Hoping to find a handsome, affluent husband, Fatima—a spinner by trade—joins her father on a trip to several islands in the Middle Sea. On the way to Crete, a violent storm destroys her father’s ship, killing everyone except Fatima. Poor and alone, the girl befriends a family of weavers in Alexandria, and they teach her their craft. When she is captured by slave-traders and sold to a man who makes masts for ships, “her world collapses for a second time.” Now happy with the mast-builder, Fatima finds her life disrupted once again while traveling to Java: “Whenever things seemed to be going well, something came and destroyed all her hopes.”
Distraught, Fatima cries, “Why is it that whenever I try to do something it comes to grief? Why should so many unfortunate things happen to me?” Yet, she refuses to lose hope. She goes to China and learns that the Emperor is looking for a female stranger who, according to a legend, will be able to make him a tent. By this time, Fatima has worked as a spinner, a weaver, and a mast-builder, unaware that each career prepared her for her final one as tent maker and wife and mother.
The author, an Afghan scholar, adapted this well-known story from a version told by storyteller Sheikh Mohamed Jamaludin of Turkey. For most of his career, Shah collected, translated, and adapted stories grounded in the Sufi philosophy. At the time of his death in 1996, he had authored more than thirty-five books, including his signature work, Tales of the Dervishes: Teaching-stories of Sufi Masters over the Past Thousand Years, in which Fatima the Spinner and the Tent first appeared.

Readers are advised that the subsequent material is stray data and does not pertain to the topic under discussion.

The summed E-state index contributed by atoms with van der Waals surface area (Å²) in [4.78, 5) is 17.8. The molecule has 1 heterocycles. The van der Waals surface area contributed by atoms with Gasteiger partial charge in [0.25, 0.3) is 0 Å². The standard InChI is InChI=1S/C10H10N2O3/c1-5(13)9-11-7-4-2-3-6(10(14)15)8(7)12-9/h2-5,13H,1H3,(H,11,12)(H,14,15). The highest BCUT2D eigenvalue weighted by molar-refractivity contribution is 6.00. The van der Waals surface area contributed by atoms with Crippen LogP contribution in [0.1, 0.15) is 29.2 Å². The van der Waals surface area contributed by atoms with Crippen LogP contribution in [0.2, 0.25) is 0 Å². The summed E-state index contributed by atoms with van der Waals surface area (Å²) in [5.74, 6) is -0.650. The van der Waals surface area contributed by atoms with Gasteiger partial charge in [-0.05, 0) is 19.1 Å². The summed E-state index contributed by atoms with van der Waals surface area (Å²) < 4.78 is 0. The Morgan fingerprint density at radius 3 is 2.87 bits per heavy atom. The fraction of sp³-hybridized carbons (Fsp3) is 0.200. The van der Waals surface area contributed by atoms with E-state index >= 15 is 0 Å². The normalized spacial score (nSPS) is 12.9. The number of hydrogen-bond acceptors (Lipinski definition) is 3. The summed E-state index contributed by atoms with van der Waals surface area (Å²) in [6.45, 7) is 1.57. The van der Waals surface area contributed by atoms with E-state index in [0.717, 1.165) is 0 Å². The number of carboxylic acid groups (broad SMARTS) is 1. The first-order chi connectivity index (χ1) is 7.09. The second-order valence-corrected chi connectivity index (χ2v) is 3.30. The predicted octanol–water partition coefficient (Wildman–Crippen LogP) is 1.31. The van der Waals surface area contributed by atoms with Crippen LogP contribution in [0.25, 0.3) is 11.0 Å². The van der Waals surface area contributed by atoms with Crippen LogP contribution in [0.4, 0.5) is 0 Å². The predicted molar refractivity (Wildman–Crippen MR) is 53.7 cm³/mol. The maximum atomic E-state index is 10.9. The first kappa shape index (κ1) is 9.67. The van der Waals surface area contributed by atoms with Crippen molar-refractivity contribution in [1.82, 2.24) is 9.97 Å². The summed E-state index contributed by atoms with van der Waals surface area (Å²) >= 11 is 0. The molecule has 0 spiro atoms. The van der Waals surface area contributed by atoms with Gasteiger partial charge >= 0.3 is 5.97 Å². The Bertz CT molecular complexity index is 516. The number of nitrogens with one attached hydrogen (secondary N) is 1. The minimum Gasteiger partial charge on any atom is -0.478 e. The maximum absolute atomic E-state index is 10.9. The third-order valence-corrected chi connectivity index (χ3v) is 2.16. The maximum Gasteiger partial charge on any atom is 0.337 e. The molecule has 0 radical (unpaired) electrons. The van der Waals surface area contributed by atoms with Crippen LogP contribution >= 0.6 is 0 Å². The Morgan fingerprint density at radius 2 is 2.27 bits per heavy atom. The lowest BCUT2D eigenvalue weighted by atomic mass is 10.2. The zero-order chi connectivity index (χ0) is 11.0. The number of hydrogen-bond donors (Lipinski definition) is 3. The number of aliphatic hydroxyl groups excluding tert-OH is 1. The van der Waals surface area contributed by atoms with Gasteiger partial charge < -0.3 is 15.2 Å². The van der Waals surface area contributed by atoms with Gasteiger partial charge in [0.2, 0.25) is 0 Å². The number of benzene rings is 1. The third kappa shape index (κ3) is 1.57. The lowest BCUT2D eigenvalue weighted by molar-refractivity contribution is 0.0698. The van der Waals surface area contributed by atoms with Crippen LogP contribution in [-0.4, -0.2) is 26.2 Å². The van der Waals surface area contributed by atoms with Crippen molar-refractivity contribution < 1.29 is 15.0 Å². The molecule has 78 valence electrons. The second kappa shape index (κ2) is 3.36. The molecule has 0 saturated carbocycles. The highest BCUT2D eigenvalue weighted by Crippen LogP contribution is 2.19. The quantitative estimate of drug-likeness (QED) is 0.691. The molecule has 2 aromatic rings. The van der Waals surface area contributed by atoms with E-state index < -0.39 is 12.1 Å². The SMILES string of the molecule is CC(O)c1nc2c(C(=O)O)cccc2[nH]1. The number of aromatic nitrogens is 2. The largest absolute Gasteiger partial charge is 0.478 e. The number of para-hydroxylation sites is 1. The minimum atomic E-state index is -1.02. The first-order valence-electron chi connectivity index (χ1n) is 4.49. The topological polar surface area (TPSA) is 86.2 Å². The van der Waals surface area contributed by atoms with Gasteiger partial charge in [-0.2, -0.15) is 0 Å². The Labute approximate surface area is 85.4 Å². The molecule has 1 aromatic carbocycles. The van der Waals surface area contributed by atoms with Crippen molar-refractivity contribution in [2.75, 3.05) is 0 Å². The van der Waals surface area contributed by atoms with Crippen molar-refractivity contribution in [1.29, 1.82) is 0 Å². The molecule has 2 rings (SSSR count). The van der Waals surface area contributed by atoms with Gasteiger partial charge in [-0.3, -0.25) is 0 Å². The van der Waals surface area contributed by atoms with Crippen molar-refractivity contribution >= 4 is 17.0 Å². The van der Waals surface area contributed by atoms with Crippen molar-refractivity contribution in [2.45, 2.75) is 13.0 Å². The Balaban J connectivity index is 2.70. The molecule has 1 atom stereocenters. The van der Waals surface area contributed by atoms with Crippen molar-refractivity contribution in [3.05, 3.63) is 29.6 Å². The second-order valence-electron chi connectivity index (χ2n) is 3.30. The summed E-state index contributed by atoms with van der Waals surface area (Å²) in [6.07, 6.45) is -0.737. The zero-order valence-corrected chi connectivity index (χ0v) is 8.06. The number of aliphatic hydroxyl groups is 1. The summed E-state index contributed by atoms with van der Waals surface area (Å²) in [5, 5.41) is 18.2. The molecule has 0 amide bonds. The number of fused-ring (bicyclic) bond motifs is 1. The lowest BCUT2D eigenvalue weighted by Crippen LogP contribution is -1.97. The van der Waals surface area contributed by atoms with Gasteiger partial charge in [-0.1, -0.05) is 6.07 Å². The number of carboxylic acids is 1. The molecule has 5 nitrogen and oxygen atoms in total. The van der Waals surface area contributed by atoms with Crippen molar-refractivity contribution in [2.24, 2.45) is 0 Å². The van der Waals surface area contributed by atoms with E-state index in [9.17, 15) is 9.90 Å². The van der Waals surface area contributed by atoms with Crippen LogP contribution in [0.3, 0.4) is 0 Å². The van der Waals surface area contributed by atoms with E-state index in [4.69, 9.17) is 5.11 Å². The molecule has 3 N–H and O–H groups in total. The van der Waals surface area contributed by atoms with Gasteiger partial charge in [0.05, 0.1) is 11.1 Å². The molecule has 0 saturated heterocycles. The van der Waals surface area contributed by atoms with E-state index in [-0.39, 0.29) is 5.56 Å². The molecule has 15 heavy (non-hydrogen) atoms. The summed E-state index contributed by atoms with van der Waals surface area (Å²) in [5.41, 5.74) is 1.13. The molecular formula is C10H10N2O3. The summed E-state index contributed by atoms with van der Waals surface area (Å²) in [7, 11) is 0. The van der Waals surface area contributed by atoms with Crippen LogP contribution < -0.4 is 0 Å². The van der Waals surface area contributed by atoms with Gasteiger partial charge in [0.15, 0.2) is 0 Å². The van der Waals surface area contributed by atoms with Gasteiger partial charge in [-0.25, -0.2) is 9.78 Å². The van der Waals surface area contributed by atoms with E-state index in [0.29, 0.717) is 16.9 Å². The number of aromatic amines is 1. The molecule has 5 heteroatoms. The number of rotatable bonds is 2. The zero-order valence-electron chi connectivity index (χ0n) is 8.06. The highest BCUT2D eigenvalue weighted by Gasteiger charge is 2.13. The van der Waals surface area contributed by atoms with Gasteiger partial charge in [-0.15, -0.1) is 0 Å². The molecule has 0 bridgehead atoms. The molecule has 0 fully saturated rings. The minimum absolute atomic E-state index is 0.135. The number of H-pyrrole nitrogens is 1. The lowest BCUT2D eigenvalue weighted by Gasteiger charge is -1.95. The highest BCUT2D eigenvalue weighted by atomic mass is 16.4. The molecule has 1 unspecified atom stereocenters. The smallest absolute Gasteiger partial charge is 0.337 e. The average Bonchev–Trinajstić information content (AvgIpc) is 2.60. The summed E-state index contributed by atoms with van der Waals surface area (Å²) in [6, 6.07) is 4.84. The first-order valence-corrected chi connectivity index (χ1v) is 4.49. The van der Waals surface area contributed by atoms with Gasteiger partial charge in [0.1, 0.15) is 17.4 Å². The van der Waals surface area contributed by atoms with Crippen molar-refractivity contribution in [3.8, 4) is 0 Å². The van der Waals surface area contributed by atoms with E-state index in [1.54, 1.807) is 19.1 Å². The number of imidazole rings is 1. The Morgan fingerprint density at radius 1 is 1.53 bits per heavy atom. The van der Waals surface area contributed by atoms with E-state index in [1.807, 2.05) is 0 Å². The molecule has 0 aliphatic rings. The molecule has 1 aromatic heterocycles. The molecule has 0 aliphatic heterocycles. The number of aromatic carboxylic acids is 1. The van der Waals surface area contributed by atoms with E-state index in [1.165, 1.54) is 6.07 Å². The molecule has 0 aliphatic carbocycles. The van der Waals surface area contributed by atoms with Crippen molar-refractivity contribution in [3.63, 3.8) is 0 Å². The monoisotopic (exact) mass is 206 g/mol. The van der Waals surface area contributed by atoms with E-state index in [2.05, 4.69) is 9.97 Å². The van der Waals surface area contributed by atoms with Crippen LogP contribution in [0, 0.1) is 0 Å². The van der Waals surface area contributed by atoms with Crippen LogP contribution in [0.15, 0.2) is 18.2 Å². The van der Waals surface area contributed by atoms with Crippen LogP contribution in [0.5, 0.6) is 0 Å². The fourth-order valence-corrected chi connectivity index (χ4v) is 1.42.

Born in Hong Kong, the illustrator grew up in Argentina and now lives in San Francisco. Her father, Ng Yi-Ching, a noteworthy Chinese painter and poet, taught her to paint. This book is a worthy follow-up to her first, The Old Woman and the Eagle, which received favorable reviews. Here, the illustrations depict architecture, costumes, and decorations that reflect the culture and the time period. Family scenes are painted in bright cheery colors while scenes that capture Fatima’s misfortunes are often in somber earth tones. The endpage drawing of a map invites readers to chart Fatima’s travels.
Designed for ages five and older, this book is an excellent example of a “Teaching-Story” used to promote critical thinking through the power of an entertaining tale. Discussions about goal-setting, perseverance, and hard work will come naturally while reading this volume. The conclusion explicitly states the book’s moral: “It was through these adventures that Fatima realized that what had appeared to be an unpleasant experience at the time, turned out to be an essential part of the making of her happiness.”
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